Supply slows used car sales

As day turns to night, the slump in used car sales was inevitable after a prolonged squeeze in the supply of new vehicles. New figures from SMMT this week show the UK used car market fell -18.8% in the second quarter. More than 1.75 million transactions took place between April and June – but that’s nearly 408,000 less than last year’s exceptional Q2 and -13.5% less than before the 2019 pandemic.

As the supply of new vehicles is blocked by supply chain issues, more motorists are holding on to their older, less efficient vehicles – a trend already apparent in late 2021 following pandemic disruptions and the Dealer closures have seen the average age of cars on UK roads hit a record 8.7 years. Given Britain’s very ambitious targets for the adoption of new zero-emission vehicles, the direction of travel must be reversed – and quickly.

Despite supply chain constraints, manufacturers are doing everything they can to get vehicles, especially electric ones, to customers. There are plenty of choices after heavy investment, with a significant increase in electric vehicle models on the market, now up to over 150 models, with longer battery ranges and faster charging times.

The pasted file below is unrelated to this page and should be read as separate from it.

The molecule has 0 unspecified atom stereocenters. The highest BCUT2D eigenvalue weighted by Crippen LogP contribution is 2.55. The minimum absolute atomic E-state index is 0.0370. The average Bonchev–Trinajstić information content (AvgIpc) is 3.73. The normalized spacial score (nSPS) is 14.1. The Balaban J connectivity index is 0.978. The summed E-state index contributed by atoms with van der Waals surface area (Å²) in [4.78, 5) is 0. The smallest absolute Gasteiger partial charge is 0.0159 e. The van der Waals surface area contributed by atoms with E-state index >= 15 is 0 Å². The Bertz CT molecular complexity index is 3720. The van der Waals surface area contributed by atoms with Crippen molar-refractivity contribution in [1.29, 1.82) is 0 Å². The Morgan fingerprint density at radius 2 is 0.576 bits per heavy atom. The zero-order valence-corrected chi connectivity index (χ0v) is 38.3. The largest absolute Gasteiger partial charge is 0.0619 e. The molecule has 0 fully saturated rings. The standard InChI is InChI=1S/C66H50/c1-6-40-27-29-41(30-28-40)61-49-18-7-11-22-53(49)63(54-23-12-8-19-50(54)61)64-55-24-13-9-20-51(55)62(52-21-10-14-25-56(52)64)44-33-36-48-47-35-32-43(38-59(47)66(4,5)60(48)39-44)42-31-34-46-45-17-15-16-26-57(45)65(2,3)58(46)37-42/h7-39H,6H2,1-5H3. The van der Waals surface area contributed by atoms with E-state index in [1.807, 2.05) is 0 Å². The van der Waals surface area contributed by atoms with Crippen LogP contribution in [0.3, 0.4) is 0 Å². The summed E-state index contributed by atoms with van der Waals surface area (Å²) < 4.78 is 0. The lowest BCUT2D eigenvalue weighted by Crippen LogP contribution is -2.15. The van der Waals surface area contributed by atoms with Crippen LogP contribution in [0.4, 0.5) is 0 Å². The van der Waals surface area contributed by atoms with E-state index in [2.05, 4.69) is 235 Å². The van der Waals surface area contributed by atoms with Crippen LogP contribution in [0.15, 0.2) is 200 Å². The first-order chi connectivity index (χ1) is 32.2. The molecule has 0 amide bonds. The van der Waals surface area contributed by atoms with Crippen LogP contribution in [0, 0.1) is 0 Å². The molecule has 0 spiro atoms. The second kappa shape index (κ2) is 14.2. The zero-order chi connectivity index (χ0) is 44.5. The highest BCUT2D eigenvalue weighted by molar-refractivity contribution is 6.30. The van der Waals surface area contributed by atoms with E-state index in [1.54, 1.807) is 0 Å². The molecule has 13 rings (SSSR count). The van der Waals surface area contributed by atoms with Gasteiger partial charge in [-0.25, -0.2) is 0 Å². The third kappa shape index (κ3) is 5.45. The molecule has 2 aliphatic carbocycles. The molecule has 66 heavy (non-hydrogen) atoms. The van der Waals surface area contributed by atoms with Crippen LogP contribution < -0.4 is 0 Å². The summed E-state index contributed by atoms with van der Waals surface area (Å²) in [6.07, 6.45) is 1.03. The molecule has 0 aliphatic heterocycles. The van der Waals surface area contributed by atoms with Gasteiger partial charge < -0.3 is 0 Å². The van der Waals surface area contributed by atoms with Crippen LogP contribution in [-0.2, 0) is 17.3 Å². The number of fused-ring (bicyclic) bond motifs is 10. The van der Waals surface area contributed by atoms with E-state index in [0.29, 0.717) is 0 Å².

Consequently, the appetite of second-hand buyers is increasing: used BEV sales increased by 57.1% to almost 17,000 units in Q2, doubling their market share to 1.0%. This is welcome progress, but growth in the new car market needs to return so that the growing demand for used BEVs can be met.

In other news this week, as the government confirmed its ambitious timetable for UK-India FTA negotiations after a fifth round of talks, SMMT has joined forces with 10 other trade associations representing industries including chemicals, pharmaceuticals, law and technology, urging negotiators to hold their ground for a commercially meaningful deal, even if it means the current Diwali deadline – now just over two months away – n is not respected.

The deal has the potential to open up a major growth market for UK Automotive, but it must be balanced and fair. Content must take priority over speed, to ensure a truly comprehensive agreement that offers progressive tariff reductions and favorable origin requirements – an agreement that matches the government’s ambition for our sector and maintains our global competitiveness.